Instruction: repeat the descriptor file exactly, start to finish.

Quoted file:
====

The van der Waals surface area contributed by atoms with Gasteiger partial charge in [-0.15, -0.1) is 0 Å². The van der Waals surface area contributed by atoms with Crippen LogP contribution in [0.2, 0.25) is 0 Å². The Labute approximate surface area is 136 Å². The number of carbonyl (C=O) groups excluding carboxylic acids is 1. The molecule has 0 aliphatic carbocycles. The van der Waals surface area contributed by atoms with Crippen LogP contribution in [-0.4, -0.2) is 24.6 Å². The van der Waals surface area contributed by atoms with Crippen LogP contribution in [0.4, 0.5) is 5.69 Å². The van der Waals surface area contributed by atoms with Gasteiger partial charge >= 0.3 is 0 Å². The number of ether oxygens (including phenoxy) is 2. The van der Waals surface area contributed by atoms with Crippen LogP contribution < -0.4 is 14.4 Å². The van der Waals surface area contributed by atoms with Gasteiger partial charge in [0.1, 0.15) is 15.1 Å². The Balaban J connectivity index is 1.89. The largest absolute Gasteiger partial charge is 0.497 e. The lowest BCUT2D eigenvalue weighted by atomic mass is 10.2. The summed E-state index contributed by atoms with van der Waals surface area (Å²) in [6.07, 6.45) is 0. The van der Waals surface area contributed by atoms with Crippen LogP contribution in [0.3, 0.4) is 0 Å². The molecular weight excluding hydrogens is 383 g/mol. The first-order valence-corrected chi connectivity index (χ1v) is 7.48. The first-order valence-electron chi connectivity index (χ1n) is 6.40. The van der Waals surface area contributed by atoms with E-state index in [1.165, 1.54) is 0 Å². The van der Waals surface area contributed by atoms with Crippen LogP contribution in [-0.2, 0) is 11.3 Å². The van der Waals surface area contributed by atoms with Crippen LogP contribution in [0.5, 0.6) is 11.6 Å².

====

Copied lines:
The van der Waals surface area contributed by atoms with Gasteiger partial charge in [-0.15, -0.1) is 0 Å². The van der Waals surface area contributed by atoms with Crippen LogP contribution in [0.2, 0.25) is 0 Å². The Labute approximate surface area is 136 Å². The number of carbonyl (C=O) groups excluding carboxylic acids is 1. The molecule has 0 aliphatic carbocycles. The van der Waals surface area contributed by atoms with Crippen LogP contribution in [-0.4, -0.2) is 24.6 Å². The van der Waals surface area contributed by atoms with Crippen LogP contribution in [0.4, 0.5) is 5.69 Å². The van der Waals surface area contributed by atoms with Gasteiger partial charge >= 0.3 is 0 Å². The number of ether oxygens (including phenoxy) is 2. The van der Waals surface area contributed by atoms with Crippen LogP contribution < -0.4 is 14.4 Å². The van der Waals surface area contributed by atoms with Gasteiger partial charge in [0.1, 0.15) is 15.1 Å². The Balaban J connectivity index is 1.89. The largest absolute Gasteiger partial charge is 0.497 e. The lowest BCUT2D eigenvalue weighted by atomic mass is 10.2. The summed E-state index contributed by atoms with van der Waals surface area (Å²) in [6.07, 6.45) is 0. The van der Waals surface area contributed by atoms with Crippen LogP contribution in [0.3, 0.4) is 0 Å². The molecular weight excluding hydrogens is 383 g/mol. The first-order valence-corrected chi connectivity index (χ1v) is 7.48. The first-order valence-electron chi connectivity index (χ1n) is 6.40. The van der Waals surface area contributed by atoms with E-state index in [1.165, 1.54) is 0 Å². The van der Waals surface area contributed by atoms with Crippen LogP contribution in [-0.2, 0) is 11.3 Å². The van der Waals surface area contributed by atoms with Crippen LogP contribution in [0.5, 0.6) is 11.6 Å².